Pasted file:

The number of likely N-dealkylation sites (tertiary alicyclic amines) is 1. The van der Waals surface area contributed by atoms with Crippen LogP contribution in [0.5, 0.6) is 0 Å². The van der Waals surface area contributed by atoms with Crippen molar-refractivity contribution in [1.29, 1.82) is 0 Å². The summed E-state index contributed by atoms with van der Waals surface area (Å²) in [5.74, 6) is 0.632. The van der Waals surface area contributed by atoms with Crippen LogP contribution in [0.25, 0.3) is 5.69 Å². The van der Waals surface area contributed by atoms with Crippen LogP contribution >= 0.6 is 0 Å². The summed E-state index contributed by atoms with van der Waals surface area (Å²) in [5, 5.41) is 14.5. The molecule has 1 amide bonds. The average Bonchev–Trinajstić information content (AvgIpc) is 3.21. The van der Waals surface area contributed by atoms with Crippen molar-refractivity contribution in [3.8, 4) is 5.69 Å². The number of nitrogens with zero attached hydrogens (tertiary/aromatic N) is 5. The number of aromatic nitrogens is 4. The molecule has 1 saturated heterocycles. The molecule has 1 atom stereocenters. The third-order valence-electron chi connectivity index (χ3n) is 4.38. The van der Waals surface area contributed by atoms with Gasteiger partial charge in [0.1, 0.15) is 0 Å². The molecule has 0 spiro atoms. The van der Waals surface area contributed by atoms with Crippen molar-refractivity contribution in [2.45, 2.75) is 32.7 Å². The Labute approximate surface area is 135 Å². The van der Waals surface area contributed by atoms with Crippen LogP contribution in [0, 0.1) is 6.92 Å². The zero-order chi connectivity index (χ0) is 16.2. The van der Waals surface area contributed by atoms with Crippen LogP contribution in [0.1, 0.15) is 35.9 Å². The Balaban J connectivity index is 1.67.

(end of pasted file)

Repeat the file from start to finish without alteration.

The number of likely N-dealkylation sites (tertiary alicyclic amines) is 1. The van der Waals surface area contributed by atoms with Crippen LogP contribution in [0.5, 0.6) is 0 Å². The van der Waals surface area contributed by atoms with Crippen molar-refractivity contribution in [1.29, 1.82) is 0 Å². The summed E-state index contributed by atoms with van der Waals surface area (Å²) in [5.74, 6) is 0.632. The van der Waals surface area contributed by atoms with Crippen LogP contribution in [0.25, 0.3) is 5.69 Å². The van der Waals surface area contributed by atoms with Crippen LogP contribution >= 0.6 is 0 Å². The summed E-state index contributed by atoms with van der Waals surface area (Å²) in [5, 5.41) is 14.5. The molecule has 1 amide bonds. The average Bonchev–Trinajstić information content (AvgIpc) is 3.21. The van der Waals surface area contributed by atoms with Crippen molar-refractivity contribution in [3.8, 4) is 5.69 Å². The number of nitrogens with zero attached hydrogens (tertiary/aromatic N) is 5. The number of aromatic nitrogens is 4. The molecule has 1 saturated heterocycles. The molecule has 1 atom stereocenters. The third-order valence-electron chi connectivity index (χ3n) is 4.38. The van der Waals surface area contributed by atoms with Gasteiger partial charge in [0.1, 0.15) is 0 Å². The molecule has 0 spiro atoms. The van der Waals surface area contributed by atoms with Crippen molar-refractivity contribution in [2.45, 2.75) is 32.7 Å². The Labute approximate surface area is 135 Å². The van der Waals surface area contributed by atoms with Crippen LogP contribution in [0, 0.1) is 6.92 Å². The zero-order chi connectivity index (χ0) is 16.2. The van der Waals surface area contributed by atoms with Crippen LogP contribution in [0.1, 0.15) is 35.9 Å². The Balaban J connectivity index is 1.67.